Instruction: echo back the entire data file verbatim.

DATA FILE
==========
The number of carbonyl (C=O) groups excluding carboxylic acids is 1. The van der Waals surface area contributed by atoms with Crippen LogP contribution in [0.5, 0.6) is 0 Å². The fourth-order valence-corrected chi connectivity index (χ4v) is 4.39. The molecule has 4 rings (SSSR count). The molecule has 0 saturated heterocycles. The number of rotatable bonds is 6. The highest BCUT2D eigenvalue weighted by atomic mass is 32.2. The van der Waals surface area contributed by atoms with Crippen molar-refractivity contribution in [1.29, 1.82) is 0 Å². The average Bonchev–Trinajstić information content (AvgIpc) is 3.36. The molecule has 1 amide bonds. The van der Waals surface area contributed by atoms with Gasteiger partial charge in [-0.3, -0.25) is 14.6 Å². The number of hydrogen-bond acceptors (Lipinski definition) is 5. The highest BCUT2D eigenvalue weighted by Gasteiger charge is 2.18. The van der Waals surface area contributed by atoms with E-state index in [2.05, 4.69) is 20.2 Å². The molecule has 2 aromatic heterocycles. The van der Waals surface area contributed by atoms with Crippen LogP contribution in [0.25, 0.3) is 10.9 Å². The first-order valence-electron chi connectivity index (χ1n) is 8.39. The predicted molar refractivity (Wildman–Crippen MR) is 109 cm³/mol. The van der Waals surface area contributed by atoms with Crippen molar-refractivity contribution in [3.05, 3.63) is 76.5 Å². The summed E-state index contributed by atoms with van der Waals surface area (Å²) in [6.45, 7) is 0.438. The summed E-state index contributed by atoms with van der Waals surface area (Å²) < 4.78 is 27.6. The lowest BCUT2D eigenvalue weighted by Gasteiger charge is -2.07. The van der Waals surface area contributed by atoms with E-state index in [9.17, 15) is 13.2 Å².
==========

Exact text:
The number of carbonyl (C=O) groups excluding carboxylic acids is 1. The van der Waals surface area contributed by atoms with Crippen LogP contribution in [0.5, 0.6) is 0 Å². The fourth-order valence-corrected chi connectivity index (χ4v) is 4.39. The molecule has 4 rings (SSSR count). The molecule has 0 saturated heterocycles. The number of rotatable bonds is 6. The highest BCUT2D eigenvalue weighted by atomic mass is 32.2. The van der Waals surface area contributed by atoms with Crippen molar-refractivity contribution in [1.29, 1.82) is 0 Å². The average Bonchev–Trinajstić information content (AvgIpc) is 3.36. The molecule has 1 amide bonds. The van der Waals surface area contributed by atoms with Gasteiger partial charge in [-0.3, -0.25) is 14.6 Å². The number of hydrogen-bond acceptors (Lipinski definition) is 5. The highest BCUT2D eigenvalue weighted by Gasteiger charge is 2.18. The van der Waals surface area contributed by atoms with E-state index in [2.05, 4.69) is 20.2 Å². The molecule has 2 aromatic heterocycles. The van der Waals surface area contributed by atoms with Crippen LogP contribution in [0.25, 0.3) is 10.9 Å². The first-order valence-electron chi connectivity index (χ1n) is 8.39. The predicted molar refractivity (Wildman–Crippen MR) is 109 cm³/mol. The van der Waals surface area contributed by atoms with Crippen molar-refractivity contribution in [3.05, 3.63) is 76.5 Å². The summed E-state index contributed by atoms with van der Waals surface area (Å²) in [6.45, 7) is 0.438. The summed E-state index contributed by atoms with van der Waals surface area (Å²) < 4.78 is 27.6. The lowest BCUT2D eigenvalue weighted by Gasteiger charge is -2.07. The van der Waals surface area contributed by atoms with E-state index in [9.17, 15) is 13.2 Å².